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Continued: 3M Co. uses "virtual” humans in creative marketing pitch for trade shows

  • Article by: DEE DEPASS , Star Tribune
  • Last update: July 6, 2013 - 7:35 AM

Grabbing some attention

“At the root level it is novel and a different way to convey digital information,” said Carter Jensen, experiential technical specialist with Minneapolis ad agency Periscope, who saw prototypes at 3M before the virtual presenter launched and later saw it in action at drugstores in New York and elsewhere.

“It’s going to grab some attention right off the bat. People walk by and see it. It looks like an actual, real person and you kind of do a double take. You are not sure what it actually is.”

From a technology standpoint, 3M isn’t breaking new ground. But it has hit upon a unique combination of rear-projection and digital display technology and “capitalized on an interesting application,” Jensen said.

It is unclear just how well the product will sell, he said. Right now, 3M has “novelty going for it” and the ability to convey customized messages in an interesting way.

Old tool, new twist

Whichever way the technology evolves, 3M’s effort is a new twist on an old tool.

In the past, marketers at trade shows and elsewhere tried to get attention with holograms — three-dimensional images that are created from a photographic plate and laser. Holograms became novelties back in the 1980s, when marketers first used them at trade shows to “virtually” spin around a product or show off its dimensions.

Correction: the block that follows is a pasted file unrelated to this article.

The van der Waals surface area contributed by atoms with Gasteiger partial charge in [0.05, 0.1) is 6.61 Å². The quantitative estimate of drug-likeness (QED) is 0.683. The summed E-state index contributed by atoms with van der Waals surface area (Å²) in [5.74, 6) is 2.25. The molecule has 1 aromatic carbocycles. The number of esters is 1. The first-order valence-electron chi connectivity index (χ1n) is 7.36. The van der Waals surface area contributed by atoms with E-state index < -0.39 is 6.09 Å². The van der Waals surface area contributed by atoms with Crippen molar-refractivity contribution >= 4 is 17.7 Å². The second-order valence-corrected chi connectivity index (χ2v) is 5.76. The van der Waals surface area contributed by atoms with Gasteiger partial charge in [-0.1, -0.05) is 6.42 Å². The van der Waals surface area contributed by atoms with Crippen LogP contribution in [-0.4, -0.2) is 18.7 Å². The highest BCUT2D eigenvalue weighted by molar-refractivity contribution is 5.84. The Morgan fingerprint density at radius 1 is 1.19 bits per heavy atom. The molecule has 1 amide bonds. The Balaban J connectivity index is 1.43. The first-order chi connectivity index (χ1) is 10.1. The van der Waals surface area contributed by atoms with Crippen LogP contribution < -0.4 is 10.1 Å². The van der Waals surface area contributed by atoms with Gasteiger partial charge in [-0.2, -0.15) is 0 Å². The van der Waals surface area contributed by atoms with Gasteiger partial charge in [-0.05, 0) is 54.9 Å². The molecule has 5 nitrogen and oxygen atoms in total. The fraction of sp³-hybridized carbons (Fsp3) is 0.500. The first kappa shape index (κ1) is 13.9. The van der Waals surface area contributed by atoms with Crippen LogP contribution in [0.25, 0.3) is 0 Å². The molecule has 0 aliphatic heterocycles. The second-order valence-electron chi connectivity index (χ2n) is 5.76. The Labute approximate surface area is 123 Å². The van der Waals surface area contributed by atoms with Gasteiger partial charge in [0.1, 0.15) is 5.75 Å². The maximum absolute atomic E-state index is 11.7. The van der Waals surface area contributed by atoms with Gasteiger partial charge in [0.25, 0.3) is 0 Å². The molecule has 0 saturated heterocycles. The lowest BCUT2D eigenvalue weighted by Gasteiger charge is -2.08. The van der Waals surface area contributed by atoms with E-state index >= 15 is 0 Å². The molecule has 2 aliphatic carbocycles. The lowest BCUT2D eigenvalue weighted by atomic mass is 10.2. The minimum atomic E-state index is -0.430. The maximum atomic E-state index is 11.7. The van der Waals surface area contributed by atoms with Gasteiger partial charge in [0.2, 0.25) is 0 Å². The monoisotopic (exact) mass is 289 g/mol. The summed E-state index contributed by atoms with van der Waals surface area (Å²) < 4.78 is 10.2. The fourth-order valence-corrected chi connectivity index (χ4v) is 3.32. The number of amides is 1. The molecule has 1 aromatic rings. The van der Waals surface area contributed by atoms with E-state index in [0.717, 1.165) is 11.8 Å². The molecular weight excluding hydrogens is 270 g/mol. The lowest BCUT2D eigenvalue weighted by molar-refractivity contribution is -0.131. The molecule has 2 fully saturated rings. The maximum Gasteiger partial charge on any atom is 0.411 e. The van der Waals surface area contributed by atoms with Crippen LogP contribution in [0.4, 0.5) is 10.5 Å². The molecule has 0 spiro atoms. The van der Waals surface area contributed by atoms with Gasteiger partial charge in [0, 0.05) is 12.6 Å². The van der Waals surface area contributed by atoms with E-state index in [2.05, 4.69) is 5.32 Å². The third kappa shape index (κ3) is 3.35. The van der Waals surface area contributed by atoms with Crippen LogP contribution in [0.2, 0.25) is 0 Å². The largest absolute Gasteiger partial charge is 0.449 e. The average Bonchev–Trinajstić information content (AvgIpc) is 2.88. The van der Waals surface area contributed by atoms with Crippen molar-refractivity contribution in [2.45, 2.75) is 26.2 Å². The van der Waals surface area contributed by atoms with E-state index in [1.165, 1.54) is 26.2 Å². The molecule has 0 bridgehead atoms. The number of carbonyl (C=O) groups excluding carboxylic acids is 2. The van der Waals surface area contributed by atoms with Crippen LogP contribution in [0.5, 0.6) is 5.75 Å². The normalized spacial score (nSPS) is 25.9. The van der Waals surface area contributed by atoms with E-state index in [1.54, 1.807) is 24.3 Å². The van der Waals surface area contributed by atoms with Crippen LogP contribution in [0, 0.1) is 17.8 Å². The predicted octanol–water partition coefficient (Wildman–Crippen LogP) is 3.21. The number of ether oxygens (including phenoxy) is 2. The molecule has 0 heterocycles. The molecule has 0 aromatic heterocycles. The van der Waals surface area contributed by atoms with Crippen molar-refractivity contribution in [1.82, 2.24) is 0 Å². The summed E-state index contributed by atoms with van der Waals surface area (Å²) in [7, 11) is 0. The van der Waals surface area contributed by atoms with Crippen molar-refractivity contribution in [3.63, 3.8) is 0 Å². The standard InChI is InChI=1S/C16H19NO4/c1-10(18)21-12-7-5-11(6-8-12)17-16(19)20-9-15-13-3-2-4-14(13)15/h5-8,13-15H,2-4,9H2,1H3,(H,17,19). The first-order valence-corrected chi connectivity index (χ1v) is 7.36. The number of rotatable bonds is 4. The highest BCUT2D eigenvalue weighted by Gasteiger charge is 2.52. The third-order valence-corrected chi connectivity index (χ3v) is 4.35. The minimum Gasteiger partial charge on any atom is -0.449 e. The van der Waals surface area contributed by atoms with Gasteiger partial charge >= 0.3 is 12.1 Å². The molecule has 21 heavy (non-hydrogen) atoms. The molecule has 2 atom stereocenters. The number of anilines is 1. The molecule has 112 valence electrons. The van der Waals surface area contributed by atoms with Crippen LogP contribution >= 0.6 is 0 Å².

“But it was always on a pretty small scale,” Pavek said.

3M’s new product is not a hologram, but gives that illusion and in a life-size format that “is not a technology that is commonly deployed. You are more likely to see a 3-D image in a theater than you would a hologram or virtual presenter” at a trade show.

 

Dee DePass • 612-673-7725

 

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    Using tiny ceramic beads, 3M has come up with a new way to project an image in non-traditional shapes.

  • MINNESOTA TOPICS: 3M

  • Bill Hibbard, 3M’s business development manager, showed off a virtual presenter with the likeness of NASCAR driver Greg Biffle projected on a high-tech screen at the Innovation Center in Maplewood.

  • Luke Hafstad, right, who worked on 3M’s virtual presenter project, explained how the eerily lifelike woman on the screen is able to talk, move, and make and maintain eye contact with someone.

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